June 19, 2019:  In a response to a request from MALDEF, Judge Hazel  issues an order noting that new evidence “raises a substantial issue” regarding whether the Trump administration’s aim for adding the citizenship request was intentionally discriminatory.

June 20, 2019: MALDEF and Advancing Justice | AAJC file a motion in the Fourth Circuit Court of Appeals requesting that the case be sent back to the district court based on Hazel’s ruling.

June 24, 2019:  Judge Hazel releases his full opinion saying of the new evidence, “As more puzzle pieces are placed on the mat, a disturbing picture of the decisionmakers’ motives takes shape.”

June 25:  The U.S. Court of Appeals for the Fourth District remands Kravitz v. United States Department of Commerce back to the U.S. District Court so Judge Hazel can consider whether newly-discovered evidence shows racial discrimination was the motive behind adding a citizenship question. Within hours, the Justice Department sends a letter to the U.S. Supreme Court asking that the justices include MALDEF’s ongoing appeal when it rules on  Department of Commerce, et al v. New York, even though the Court has not been briefed on the Maryland case.

June 26, 2019: MALDEF files a request for injunctive  relief in the U.S. District Court , based on evidence of intentional discrimination and conspiracy

June 27, 2019: The U.S. Supreme Court issues its opinion in  Department of Commerce, et al v. New York, affirming the district court’s ruling in part, holding that Secretary Ross’s stated reason for adding the question was pretext.  The Court further held that Secretary Ross was required by the Administrative Procedures Act to provide the actual rationale for adding the question.  The Supreme Court sent the case back to the New York district court to further proceedings consistent with its holding.

June 27, 2019:  Hearing – District Court Maryland.  MALDEF asks the court to hold its motion for preliminary injunction until the government represents that it intends to proceed with the 2020 Census without a citizenship question.  The Court sets another hearing for July 1, 2019, to hear from the government as to its plans moving forward.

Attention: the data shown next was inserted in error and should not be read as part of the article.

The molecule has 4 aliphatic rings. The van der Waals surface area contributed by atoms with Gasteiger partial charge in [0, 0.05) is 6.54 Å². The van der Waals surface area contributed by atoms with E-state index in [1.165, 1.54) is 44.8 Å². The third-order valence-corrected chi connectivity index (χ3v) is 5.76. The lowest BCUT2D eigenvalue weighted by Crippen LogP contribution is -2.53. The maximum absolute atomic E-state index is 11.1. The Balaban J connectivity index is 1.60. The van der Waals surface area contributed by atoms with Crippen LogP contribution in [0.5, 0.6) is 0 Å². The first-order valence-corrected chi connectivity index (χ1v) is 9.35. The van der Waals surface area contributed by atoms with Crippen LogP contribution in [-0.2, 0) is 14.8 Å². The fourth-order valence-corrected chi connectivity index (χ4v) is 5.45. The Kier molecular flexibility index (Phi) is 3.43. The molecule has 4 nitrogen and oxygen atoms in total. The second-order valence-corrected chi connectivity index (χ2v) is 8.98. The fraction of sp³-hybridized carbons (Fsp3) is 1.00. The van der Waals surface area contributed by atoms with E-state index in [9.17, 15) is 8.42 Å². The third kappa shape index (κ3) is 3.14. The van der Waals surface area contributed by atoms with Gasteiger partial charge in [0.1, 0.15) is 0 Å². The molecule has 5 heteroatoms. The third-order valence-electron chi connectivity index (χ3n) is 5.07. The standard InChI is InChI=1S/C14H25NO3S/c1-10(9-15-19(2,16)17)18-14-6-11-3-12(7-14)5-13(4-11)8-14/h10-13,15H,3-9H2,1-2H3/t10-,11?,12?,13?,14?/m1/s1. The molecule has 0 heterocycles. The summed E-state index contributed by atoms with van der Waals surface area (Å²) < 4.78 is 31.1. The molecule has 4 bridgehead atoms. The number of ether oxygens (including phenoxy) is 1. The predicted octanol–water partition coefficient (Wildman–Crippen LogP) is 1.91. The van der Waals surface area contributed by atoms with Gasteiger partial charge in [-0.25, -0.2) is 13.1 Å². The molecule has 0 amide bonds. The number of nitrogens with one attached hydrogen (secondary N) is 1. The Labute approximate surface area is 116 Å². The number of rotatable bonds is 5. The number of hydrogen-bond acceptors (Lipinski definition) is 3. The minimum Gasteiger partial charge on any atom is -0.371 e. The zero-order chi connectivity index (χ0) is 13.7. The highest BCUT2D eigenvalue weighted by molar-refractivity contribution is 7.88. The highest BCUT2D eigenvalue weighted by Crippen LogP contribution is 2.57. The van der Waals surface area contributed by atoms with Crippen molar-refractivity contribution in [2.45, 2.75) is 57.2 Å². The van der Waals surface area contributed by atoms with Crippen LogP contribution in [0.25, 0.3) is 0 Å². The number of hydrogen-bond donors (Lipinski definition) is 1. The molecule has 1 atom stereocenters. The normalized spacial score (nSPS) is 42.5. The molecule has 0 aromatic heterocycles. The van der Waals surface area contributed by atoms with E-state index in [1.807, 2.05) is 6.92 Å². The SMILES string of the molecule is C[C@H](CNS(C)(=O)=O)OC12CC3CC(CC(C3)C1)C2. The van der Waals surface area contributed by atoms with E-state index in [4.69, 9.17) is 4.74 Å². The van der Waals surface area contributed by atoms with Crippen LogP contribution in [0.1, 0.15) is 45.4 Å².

July 2, 2019: The Trump administration announces it will send the 2020 Census forms to the printer without the citizenship question. MALDEF, in a hearing with Judge Hazel, requests a stipulation confirming that the decision is final and irreversible for the 2020 Census.

July 3, 2019: The Trump administration tells Judge Hazel in a telephonic hearing that they have been ordered to try to “examine whether there is a path forward, consistent with the Supreme Court’s decision, that would allow us (the government) to include the citizenship question on the census.”  Judge Hazel sets a deadline for the government to return with a commitment to proceed without a citizenship question, or  a scheduling plan for discovery and further hearing on MALDEF’s intentional discrimination and conspiracy claims.

July 5, 2019: Judge Hazel grants MALDEF’s request to move forward with discovery in our rule 60(b) motion that allows the court to review its earlier decision on the intentional discrimination and civil conspiracy claims.

July 17, 2019: Following Donald J. Trump’s capitulation in his fight for a citizenship question on the 2020 Census, Judge Hazel issues an order permanently barring Commerce Secretary Ross, the Census Bureau director and staff of the bureau and Commerce Department from including the question on the Census, delaying printing of the Census forms to allow for the question or otherwise inquiring about citizenship as part of the 2020 Census process. The court retains jurisdiction so that it will be able to act quickly should the Trump administration violate the order.